CAS  PubMed  Article  Google Scholar 

  82. 82.

    Lishko PV, Botchkina IL, Kirichok Y. Progesterone activates the principal ca2+ channel of human sperm. Nature. 2011;471(7338):387–91.

    CAS  PubMed  Article  Google Scholar 

  83. 83.

    Strunker T, Goodwin N, Brenker C, Kashikar ND, Weyand I, Seifert R, Kaupp UB. The Catsper channel mediates progesterone-induced ca2+ influx in human sperm. Nature. 2011;471(7338):382–6.

    PubMed  Article  CAS  Google Scholar 

  84. 84.

    Xia J, Ren D. The bsa-induced ca2+ influx during sperm capacitation is Catsper channel-dependent. Reprod Biol Endocrinol. 2009;7:119.

    PubMed  PubMed Central  Article  CAS  Google Scholar 

  85. 85.

    Avidan N, Tamary H, Dgany O, Cattan D, Pariente A, Thulliez M, Borot N, Moati L, Barthelme A, Shalmon L, Krasnov T, Ben-Asher E, Olender T, Khen M, Yaniv I, Zaizov R, Shalev H, Delaunay J, Fellous M, Lancet D, Beckmann JS. Catsper2, a human autosomal nonsyndromic male infertility gene. Eur J Hum Genet. 2003;11(7):497–502.

    CAS  PubMed  Article  Google Scholar 

  86. 86.

    Avenarius MR, Hildebrand MS, Zhang Y, Meyer NC, Smith LL, Kahrizi K, Najmabadi H, Smith RJ. Human male infertility caused by mutations in the Catsper1 channel protein. Am J Hum Genet. 2009;84(4):505–10.

    CAS  PubMed  PubMed Central  Article  Google Scholar 

  87. 87.

    Jin JL, O'Doherty AM, Wang S, Zheng H, Sanders KM, Yan W. Catsper3 and Catsper4 encode two cation channel-like proteins exclusively expressed in the testis. Biol Reprod. 2005;73(6):1235–42.

    CAS  PubMed  Article  Google Scholar 

  88. 88.

    Ren D, Xia J. Calcium signaling through Catsper channels in mammalian fertilization. Physiology. 2010;25(3):165–75.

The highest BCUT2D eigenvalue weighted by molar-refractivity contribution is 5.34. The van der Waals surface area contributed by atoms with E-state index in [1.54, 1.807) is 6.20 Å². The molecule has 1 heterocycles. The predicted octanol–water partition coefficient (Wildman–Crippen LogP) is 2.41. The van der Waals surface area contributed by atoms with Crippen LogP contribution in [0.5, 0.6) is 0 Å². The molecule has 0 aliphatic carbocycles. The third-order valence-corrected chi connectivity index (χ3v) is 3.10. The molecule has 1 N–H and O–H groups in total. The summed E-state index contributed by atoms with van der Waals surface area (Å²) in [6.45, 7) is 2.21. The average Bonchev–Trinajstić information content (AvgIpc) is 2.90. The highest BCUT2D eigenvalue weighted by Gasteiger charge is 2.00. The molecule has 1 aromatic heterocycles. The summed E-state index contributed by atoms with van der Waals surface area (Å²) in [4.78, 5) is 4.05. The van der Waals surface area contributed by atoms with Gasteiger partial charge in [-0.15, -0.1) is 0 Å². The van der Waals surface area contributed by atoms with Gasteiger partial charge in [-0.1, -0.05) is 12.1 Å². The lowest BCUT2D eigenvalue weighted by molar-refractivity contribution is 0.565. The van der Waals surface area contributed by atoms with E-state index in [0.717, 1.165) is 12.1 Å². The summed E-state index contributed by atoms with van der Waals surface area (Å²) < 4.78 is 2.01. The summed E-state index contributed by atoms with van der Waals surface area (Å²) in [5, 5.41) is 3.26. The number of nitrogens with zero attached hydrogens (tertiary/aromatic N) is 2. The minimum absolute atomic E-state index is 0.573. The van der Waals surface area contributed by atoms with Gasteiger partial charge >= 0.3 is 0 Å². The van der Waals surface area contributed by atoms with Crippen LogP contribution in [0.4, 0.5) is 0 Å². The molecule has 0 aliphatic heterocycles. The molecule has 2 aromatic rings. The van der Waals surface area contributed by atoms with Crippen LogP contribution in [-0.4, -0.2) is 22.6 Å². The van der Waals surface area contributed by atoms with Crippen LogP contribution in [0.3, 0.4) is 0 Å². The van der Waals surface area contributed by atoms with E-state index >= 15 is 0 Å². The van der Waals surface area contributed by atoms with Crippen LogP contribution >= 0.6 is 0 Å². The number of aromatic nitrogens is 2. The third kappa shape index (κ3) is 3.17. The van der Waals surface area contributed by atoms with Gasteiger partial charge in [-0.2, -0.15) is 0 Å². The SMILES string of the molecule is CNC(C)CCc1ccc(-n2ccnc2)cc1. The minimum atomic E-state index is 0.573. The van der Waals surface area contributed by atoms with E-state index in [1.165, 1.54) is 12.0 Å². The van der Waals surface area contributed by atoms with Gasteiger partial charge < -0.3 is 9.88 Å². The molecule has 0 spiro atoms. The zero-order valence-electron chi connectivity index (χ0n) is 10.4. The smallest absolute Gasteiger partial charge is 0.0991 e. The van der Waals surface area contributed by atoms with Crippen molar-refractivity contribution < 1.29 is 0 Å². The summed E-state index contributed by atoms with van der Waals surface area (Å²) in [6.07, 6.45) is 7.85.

CAS  PubMed  Article  Google Scholar 

  89. 89.

    Chung JJ, Navarro B, Krapivinsky G, Krapivinsky L, Clapham DE. A novel gene required for male fertility and functional Catsper channel formation in spermatozoa. Nat Commun. 2011;2:153.

    PubMed  PubMed Central  Article  CAS  Google Scholar 

  90. 90.

    Li H, Ding X, Guan H, Xiong C. Inhibition of human sperm function and mouse fertilization in vitro by an antibody against cation channel of sperm 1: the contraceptive potential of its transmembrane domains and pore region. Fertil Steril. 2009;92(3):1141–6.

    CAS  PubMed  Article  Google Scholar 

  91. 91.

    Li H, Ding X, Guo C, Guan H, Xiong C. Immunization of male mice with b-cell epitopes in transmembrane domains of Catsper1 inhibits fertility. Fertil Steril. 2012;97(2):445–52.

    CAS  PubMed  Article  Google Scholar 

  92. 92.

    Dallinga JW, Moonen EJ, Dumoulin JC, Evers JL, Geraedts JP, Kleinjans JC. Decreased human semen quality and organochlorine compounds in blood. Hum Reprod. 2002;17(8):1973–9.

    CAS  PubMed  Article  Google Scholar 

  93. 93.

    Pant N, Mathur N, Banerjee AK, Srivastava SP, Saxena DK. Correlation of chlorinated pesticides concentration in semen with seminal vesicle and prostatic markers. Reprod Toxicol. 2004;19(2):209–14.

    CAS  PubMed  Article  Google Scholar 

  94. 94.

    Younglai EV, Foster WG, Hughes EG, Trim K, Jarrell JF. Levels of environmental contaminants in human follicular fluid, serum, and seminal plasma of couples undergoing in vitro fertilization. Arch Environ Contam Toxicol. 2002;43(1):121–6.

    CAS  PubMed  Article  Google Scholar 

  95. 95.

    Kumar R, Pant N, Srivastava SP. Chlorinated pesticides and heavy metals in human semen. Int J Androl. 2000;23(3):145–9.